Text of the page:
Content provided by Robyn Murray, Freelance Writer

Mike Nixon was taught to invest by his grandmother. She bought stocks that he picked out when he was little and taught him about knowing the companies he was buying into and looking for ones that pay dividends. In a recent interview, Nixon recalled liking the idea of being part of something. “You could be part of Coca-Cola,” he said, “and your money could work for you.”

Nixon’s grandmother was a teacher in a small, rural Missouri town. Her husband passed away when she was in her mid-40s, leaving her with a child to raise on a small salary. She needed additional income, so she started investing. She had a knack for it. “She did well,” Nixon said. “She never had any trouble sustaining her lifestyle.”

When Nixon was 17, his grandmother gave him some money as a gift, and he made his first investment. Mutual funds, he recalls. Today, he works with financial advisors around the country helping them find solutions for investors and ensuring they succeed. Nixon knows the value of investing, the impact it can make on someone’s life. But what really keeps him invested in his work is people.

“It could be fabulous, or it could be strange”

Mike Nixon grew up in Omaha and went to the University of Nebraska-Lincoln to get his bachelor’s degree. While he knew he was interested in finance, he wasn’t sure that’s what he wanted to do. He started out getting general credits with an idea for a business degree, but when he enrolled in some finance courses, he decided that was a fit. His interests, however, were still broader than finance, so instead of minoring in economics, he went for psychology.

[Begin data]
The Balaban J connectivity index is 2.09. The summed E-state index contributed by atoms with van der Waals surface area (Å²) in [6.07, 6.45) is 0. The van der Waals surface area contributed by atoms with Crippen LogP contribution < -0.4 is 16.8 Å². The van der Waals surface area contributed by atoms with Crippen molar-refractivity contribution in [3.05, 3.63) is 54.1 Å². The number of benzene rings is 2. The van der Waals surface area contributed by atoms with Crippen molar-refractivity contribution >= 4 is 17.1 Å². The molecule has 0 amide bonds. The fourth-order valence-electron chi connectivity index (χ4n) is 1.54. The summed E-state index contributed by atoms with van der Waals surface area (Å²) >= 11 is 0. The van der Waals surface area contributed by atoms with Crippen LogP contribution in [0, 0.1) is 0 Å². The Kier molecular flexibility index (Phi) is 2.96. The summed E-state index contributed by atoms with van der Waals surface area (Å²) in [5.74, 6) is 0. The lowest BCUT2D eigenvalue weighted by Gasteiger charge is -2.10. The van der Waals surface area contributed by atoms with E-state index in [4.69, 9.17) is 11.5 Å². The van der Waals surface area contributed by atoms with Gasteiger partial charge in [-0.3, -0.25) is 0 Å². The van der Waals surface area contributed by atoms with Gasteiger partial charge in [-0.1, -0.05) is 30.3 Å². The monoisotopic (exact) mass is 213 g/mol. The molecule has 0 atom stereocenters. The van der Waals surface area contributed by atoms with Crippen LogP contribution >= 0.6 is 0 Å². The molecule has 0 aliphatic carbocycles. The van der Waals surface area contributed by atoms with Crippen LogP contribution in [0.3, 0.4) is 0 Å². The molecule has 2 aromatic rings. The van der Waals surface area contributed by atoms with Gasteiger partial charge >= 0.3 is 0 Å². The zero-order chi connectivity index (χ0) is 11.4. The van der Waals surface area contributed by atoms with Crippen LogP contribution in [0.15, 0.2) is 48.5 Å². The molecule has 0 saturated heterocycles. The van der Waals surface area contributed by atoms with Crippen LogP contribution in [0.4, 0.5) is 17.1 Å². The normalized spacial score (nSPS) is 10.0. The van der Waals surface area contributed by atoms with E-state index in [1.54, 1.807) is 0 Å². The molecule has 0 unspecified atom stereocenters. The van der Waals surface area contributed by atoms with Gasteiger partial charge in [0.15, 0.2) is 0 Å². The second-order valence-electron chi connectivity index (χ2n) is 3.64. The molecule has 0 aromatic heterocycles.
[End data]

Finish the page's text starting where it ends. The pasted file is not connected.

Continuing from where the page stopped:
How people think has always interested him, he said, and today he often finds his psychology training helps him more than his finance degree. “It’s easier to do my job if I understand where people are coming from,” he said, “if I understand what their concerns are, even if they don’t really say them.”

Nixon has now been at CLS Investments for 19 years (he started two days after graduating). The company has grown not just in the number of employees, but in quality too, he said. It’s become more innovative with technology and boasts numerous CFAs on staff, a rarity in the past.

For 15 of those years, Nixon has been on the road. He is Senior Vice President of Regional Sales and works with financial advisors in nine states. He loves meeting them, he said, because their different backgrounds make them particularly interesting people. Some were engineers before advising, some were teachers. For most it’s a second career. “It’s fascinating for me to learn about different people,” he said. “The people I find the most interesting are the ones who have a real entrepreneurial spirit, who are looking to grow their business, who are trying to innovate.”

Nixon also loves that every day and every meeting is different. “It could be fabulous,” he said, “or it could be strange.”

When Nixon is not at work or on the road, he’s taking care of his three kids, traveling in the mountains, snorkeling in the ocean, or dreaming of his cabin in the woods where he hopes to find time to unwind one day.

But no matter what, he’ll always be investing – and remembering his grandmother, a single mother who took charge of her finances and was successful enough to keep her family afloat through tragedy.

“I see the potential if people do things the right way,” Nixon said. “They can have a better life; they can have freedom.”